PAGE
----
Madrid

Patricio Cabrera

Galeria La Maquina Espanola

The recent paintings of Patricio Cabrera depict a landscape whose horizon is lost in the distance. They are imaginary landscapes despite the references to nature. His paintings of 1985 and 1986, in which the perspectives seem populated by objects such as bare tree trunks, columns, and garlands, emphasize the multiplicity of elements that converge in the artist’s mind to form the memory of a southern land, full of color, rituals, and traditions. Two years ago, his language was becoming more abstract, and the surfaces flatter; he began placing a special emphasis on the elements of construction, the relationship of colors, and showed a certain inclination toward ornamentation.

The work in this exhibition (all from 1989) takes up the landscape again, but renders it more distant and anonymous. Nature acquires general connotations, and is submitted to a process of internal abstraction that removes it from any reference to concrete reality. It doesn’t matter that mountains or other kinds of panoramas can clearly be detected. Cabrera tends to superimpose one image over the other; in the foreground, in front of the landscapes, there sometimes appear some marks, as if a slightly foggy pane of glass were obscuring our vision, intervening between the painting and the viewer. Those illusionistic aspects are not new to Cabrera’s work, just as the rope and ribbon motifs are not. There exists, nevertheless, in a large part of the current work, an emphasis on surrounding, on framing, from within those landscapes, perhaps in an attempt to forewarn us of the traps of perception and of the convention of undertaking more complex readings beyond those at first impression.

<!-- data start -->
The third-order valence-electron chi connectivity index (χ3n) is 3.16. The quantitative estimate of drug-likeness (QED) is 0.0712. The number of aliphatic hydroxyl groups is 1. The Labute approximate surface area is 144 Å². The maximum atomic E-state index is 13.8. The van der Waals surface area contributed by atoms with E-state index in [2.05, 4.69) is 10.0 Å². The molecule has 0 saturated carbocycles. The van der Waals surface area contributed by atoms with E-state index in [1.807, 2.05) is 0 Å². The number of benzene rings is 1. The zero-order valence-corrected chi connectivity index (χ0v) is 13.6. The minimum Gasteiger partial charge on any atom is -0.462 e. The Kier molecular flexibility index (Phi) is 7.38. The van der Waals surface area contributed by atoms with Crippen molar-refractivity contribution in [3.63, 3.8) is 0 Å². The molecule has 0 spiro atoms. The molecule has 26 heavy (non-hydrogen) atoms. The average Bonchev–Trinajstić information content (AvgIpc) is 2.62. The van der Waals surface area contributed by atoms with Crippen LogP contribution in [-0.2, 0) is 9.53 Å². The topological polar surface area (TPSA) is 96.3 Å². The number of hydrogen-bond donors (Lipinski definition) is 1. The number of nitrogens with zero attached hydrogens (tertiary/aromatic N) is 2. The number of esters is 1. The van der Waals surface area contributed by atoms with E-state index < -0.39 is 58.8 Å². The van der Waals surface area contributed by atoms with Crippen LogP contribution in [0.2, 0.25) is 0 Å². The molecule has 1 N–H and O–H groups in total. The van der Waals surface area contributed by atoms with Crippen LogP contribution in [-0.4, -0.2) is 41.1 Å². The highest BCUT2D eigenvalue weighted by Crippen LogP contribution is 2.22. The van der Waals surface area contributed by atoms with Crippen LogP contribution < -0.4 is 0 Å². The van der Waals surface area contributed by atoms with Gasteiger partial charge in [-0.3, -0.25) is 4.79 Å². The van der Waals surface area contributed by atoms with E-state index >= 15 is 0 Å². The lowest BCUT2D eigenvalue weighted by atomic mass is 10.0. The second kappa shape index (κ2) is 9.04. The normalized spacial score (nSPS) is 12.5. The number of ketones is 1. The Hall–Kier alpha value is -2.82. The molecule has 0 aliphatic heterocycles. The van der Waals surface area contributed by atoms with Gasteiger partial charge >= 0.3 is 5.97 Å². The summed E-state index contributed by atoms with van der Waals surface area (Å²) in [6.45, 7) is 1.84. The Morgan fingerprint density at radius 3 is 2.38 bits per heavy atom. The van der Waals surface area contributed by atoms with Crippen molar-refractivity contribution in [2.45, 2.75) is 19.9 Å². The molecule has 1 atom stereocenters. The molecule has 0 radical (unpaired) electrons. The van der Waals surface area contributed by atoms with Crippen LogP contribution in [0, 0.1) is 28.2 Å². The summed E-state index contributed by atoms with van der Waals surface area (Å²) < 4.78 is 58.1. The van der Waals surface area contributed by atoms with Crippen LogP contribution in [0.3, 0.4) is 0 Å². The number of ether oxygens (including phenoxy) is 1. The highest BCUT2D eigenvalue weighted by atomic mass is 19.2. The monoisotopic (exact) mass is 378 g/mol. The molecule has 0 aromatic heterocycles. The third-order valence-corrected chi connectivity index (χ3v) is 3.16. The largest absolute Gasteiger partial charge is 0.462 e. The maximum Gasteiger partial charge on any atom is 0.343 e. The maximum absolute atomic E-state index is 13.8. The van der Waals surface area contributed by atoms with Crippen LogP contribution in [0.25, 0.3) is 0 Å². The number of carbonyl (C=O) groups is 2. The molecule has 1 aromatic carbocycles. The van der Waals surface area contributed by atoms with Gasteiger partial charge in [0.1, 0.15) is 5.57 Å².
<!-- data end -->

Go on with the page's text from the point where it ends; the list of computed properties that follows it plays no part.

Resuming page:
Another group of works in this show is made up of panoramas irregularly framed with rope motifs in the foreground, which contrast with the ambiguity and depth of the rest of the painting. Cabrera now uses materials with a greater economy, soaking the canvas with diluted acrylics; this results in gradations of color and new iridescent effects. He alternates a bright and varied palette with one in which a grisaille predominates on white grounds.

This is a show about the artist’s reflections on his entire previous body of work. This group of paintings has been passed through a purifying filter in which the artist takes up aspects of his previous work without reducing the new ideas to a mere synthesis. It seems as if Cabrera wants to conjugate—through the most stringent language possible—what he exposes and what he intends to hide. All of this, rendered through his impulsive brushstrokes, is nevertheless so controlled that it continues to open doors before him.

Aurora García

Translated from the Spanish by Hanna Hannah.